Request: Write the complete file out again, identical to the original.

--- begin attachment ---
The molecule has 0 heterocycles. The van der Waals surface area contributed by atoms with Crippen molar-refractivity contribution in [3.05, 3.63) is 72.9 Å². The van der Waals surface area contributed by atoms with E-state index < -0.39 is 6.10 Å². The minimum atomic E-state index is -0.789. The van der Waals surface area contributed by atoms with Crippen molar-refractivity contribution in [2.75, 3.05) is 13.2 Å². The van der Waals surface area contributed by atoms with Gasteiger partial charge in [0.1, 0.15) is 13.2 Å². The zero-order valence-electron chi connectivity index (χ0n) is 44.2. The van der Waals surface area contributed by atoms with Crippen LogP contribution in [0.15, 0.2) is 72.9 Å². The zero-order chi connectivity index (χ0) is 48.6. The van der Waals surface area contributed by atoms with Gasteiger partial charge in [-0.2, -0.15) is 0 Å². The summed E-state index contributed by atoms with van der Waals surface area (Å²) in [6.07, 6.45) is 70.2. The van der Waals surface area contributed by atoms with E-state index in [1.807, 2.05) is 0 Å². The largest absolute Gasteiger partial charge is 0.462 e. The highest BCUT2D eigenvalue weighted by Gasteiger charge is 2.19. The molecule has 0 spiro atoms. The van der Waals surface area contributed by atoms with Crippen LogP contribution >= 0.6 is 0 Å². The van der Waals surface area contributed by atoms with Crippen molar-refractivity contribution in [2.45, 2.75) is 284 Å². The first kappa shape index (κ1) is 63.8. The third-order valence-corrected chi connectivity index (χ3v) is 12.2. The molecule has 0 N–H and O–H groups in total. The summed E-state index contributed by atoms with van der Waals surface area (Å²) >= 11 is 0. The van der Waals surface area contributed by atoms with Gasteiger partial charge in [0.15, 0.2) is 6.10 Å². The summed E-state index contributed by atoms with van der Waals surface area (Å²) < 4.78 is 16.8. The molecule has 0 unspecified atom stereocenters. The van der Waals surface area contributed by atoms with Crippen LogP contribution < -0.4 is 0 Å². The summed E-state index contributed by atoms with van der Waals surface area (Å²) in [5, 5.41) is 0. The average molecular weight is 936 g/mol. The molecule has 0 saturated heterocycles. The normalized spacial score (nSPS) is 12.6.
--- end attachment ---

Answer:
The molecule has 0 heterocycles. The van der Waals surface area contributed by atoms with Crippen molar-refractivity contribution in [3.05, 3.63) is 72.9 Å². The van der Waals surface area contributed by atoms with E-state index < -0.39 is 6.10 Å². The minimum atomic E-state index is -0.789. The van der Waals surface area contributed by atoms with Crippen molar-refractivity contribution in [2.75, 3.05) is 13.2 Å². The van der Waals surface area contributed by atoms with Gasteiger partial charge in [0.1, 0.15) is 13.2 Å². The zero-order valence-electron chi connectivity index (χ0n) is 44.2. The van der Waals surface area contributed by atoms with Crippen LogP contribution in [0.15, 0.2) is 72.9 Å². The zero-order chi connectivity index (χ0) is 48.6. The van der Waals surface area contributed by atoms with Gasteiger partial charge in [-0.2, -0.15) is 0 Å². The summed E-state index contributed by atoms with van der Waals surface area (Å²) in [6.07, 6.45) is 70.2. The van der Waals surface area contributed by atoms with E-state index in [1.807, 2.05) is 0 Å². The largest absolute Gasteiger partial charge is 0.462 e. The highest BCUT2D eigenvalue weighted by Gasteiger charge is 2.19. The molecule has 0 spiro atoms. The van der Waals surface area contributed by atoms with Crippen LogP contribution >= 0.6 is 0 Å². The van der Waals surface area contributed by atoms with Crippen molar-refractivity contribution in [2.45, 2.75) is 284 Å². The first kappa shape index (κ1) is 63.8. The third-order valence-corrected chi connectivity index (χ3v) is 12.2. The molecule has 0 N–H and O–H groups in total. The summed E-state index contributed by atoms with van der Waals surface area (Å²) >= 11 is 0. The van der Waals surface area contributed by atoms with Gasteiger partial charge in [0.15, 0.2) is 6.10 Å². The summed E-state index contributed by atoms with van der Waals surface area (Å²) < 4.78 is 16.8. The molecule has 0 unspecified atom stereocenters. The van der Waals surface area contributed by atoms with Crippen LogP contribution < -0.4 is 0 Å². The summed E-state index contributed by atoms with van der Waals surface area (Å²) in [5, 5.41) is 0. The average molecular weight is 936 g/mol. The molecule has 0 saturated heterocycles. The normalized spacial score (nSPS) is 12.6.